Will New Hampshire Winnow a Muddled Field?

Kathleen Hunter
Will New Hampshire Winnow a Muddled Field?

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Democratic voters hoping for clarity in the race to pick their presidential nominee may have to wait.

New Hampshire’s primary today follows the messy Iowa caucuses, which failed to produce a clear front-runner.

After a delay in the Iowa count, Pete Buttigieg collected the most delegates, followed by Bernie Sanders (their campaigns have called for a partial recanvass of the results).

That’s left the two candidates who spent much of the past six months vying for top status — Joe Biden and Elizabeth Warren — under pressure to perform in the Granite State. But Biden is also trailing in New Hampshire opinion polls, raising questions about whether his campaign can withstand another poor performance.

The former vice president has insisted he’ll fight on regardless, looking ahead to contests later this month in Nevada and South Carolina.

Sanders is favored to win today but, with up to 40% of New Hampshire voters undecided, Buttigieg and Senator Amy Klobuchar could also claim a measure of success.

So even if the leader board moves around it may not presage a clear trend. One national poll shows voters are still focused on who can beat Donald Trump rather than a preference for any particular candidate.

Global Headlines

German dilemma | The resignation of Angela Merkel’s chosen successor as Christian Democratic Union leader leaves the ruling party without an obvious candidate for chancellor in next year’s election. The CDU’s centrist and conservative wings are now preparing to back their respective replacements for Annegret Kramp-Karrenbauer. But as Alan Crawford writes, whoever prevails will face the same dilemma: how to manage the rise of the far-right and mend a rift with supporters predominantly in eastern Germany.

War on media | Since winning a historic majority in the U.K. election, Boris Johnson is tightening his grip on the way his government communicates with the public by sidelining mainstream journalism and controlling his message on social media. As Tim Ross reports, he’s following a pattern set by populists around the world that British news outlets and the prime minister’s political opponents say is deeply worrying.

Johnson is set to push ahead with a controversial $129 billion high-speed rail project linking London to northern England.

Ghost towns | Largely empty streets, trains and offices — it’s the new normal in China as people go back to work in a country struggling to contain the coronavirus outbreak. Some employees in financial hub Shanghai and the capital, Beijing, may have returned to their offices this week, but the megacities that govern the world’s second-largest economy remain eerily quiet as many log on from home. The disease has claimed more than 1,000 lives.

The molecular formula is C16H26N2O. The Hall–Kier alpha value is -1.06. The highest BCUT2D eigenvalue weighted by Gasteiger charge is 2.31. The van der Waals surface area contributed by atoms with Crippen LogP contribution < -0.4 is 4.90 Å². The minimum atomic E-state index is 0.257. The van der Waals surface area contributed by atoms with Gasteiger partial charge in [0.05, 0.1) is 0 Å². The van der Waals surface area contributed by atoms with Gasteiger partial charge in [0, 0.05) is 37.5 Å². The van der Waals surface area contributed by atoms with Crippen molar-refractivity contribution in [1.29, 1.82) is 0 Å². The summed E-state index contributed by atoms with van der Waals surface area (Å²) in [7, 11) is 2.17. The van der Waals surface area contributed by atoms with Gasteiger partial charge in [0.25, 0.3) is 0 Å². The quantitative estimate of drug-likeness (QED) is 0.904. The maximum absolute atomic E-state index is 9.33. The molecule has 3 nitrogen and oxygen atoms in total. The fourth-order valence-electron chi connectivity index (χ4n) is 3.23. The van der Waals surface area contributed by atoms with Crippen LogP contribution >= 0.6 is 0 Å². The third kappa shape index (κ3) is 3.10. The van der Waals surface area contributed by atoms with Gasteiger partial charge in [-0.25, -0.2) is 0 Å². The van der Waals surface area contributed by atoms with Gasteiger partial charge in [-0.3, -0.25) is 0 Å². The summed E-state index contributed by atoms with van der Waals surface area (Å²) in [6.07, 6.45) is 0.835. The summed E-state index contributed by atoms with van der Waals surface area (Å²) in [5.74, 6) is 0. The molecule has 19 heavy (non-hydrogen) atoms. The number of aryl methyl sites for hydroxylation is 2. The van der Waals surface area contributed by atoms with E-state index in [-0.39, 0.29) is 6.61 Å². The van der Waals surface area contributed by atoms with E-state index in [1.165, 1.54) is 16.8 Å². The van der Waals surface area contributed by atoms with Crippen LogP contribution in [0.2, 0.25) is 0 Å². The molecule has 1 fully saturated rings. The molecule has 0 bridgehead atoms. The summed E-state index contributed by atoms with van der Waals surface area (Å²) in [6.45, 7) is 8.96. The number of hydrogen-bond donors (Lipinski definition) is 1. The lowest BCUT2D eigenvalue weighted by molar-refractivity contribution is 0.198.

China is asking farmers to wear face masks while urging them not to miss the spring planting season.

Tough talks | European Union governments ratcheted up their demands ahead of talks about the bloc’s post-Brexit relationship with the U.K., seeking stricter conditions on competition and fishing than those set out last week by the European Commission. They also want to force the U.K. to keep abiding by EU rules in areas such as state aid — even if those rules change in the future.

The U.K. will break away from EU rules governing financial services, Chancellor of the Exchequer Sajid Javid said. Cabinet Minister Michael Gove warned the logistics industry to prepare for strict border controls.

Severing ties | The Philippines told the U.S. it’s terminating a 22-year-old military agreement — it can do so with 180 days notice — hours after President Rodrigo Duterte said Trump was trying to save the deal. Scrapping the pact would be the first concrete step by Manila to cut defense ties with the U.S., as Duterte realigns his foreign policy toward China. But the move is not without risks.

What to Watch

The Trump administration’s indictment of Chinese military personnel over one of the biggest data thefts in U.S. history highlights a key source of animosity after their “phase one” trade deal. Sinn Fein leader Mary Lou McDonald laid out a plan for a left-wing alliance to form an Irish government with parties including the Greens and Social Democrats after winning the popular vote in last weekend’s general election. President Alberto Fernandez will lay out his plan to handle Argentina’s $320 billion debt and rescue an economy forecast to shrink for a third straight year when International Monetary Fund negotiators arrive tomorrow.

Tell us how we’re doing or what we’re missing at balancepower@bloomberg.net.

And finally ... It was meant to be a carefree voyage for 3,700 passengers on a cruise liner off Japan, and the new coronavirus took full advantage. As the cases aboard the Diamond Princess hit 135, authorities evacuated infected travelers, while the rest hunkered in their cabins. Curbing the virus at sea presents unique challenges — especially when ports refuse entry. Despite repeated pleas, and no signs of a single infection, a Holland America Line ship has been refused permission to dock by four nations after two weeks at sea, because its first embarkation point was Hong Kong.


--With assistance from Karl Maier, Karen Leigh and Alan Crawford.

To contact the author of this story: Kathleen Hunter in London at khunter9@bloomberg.net

To contact the editor responsible for this story: Rosalind Mathieson at rmathieson3@bloomberg.net, Michael Winfrey

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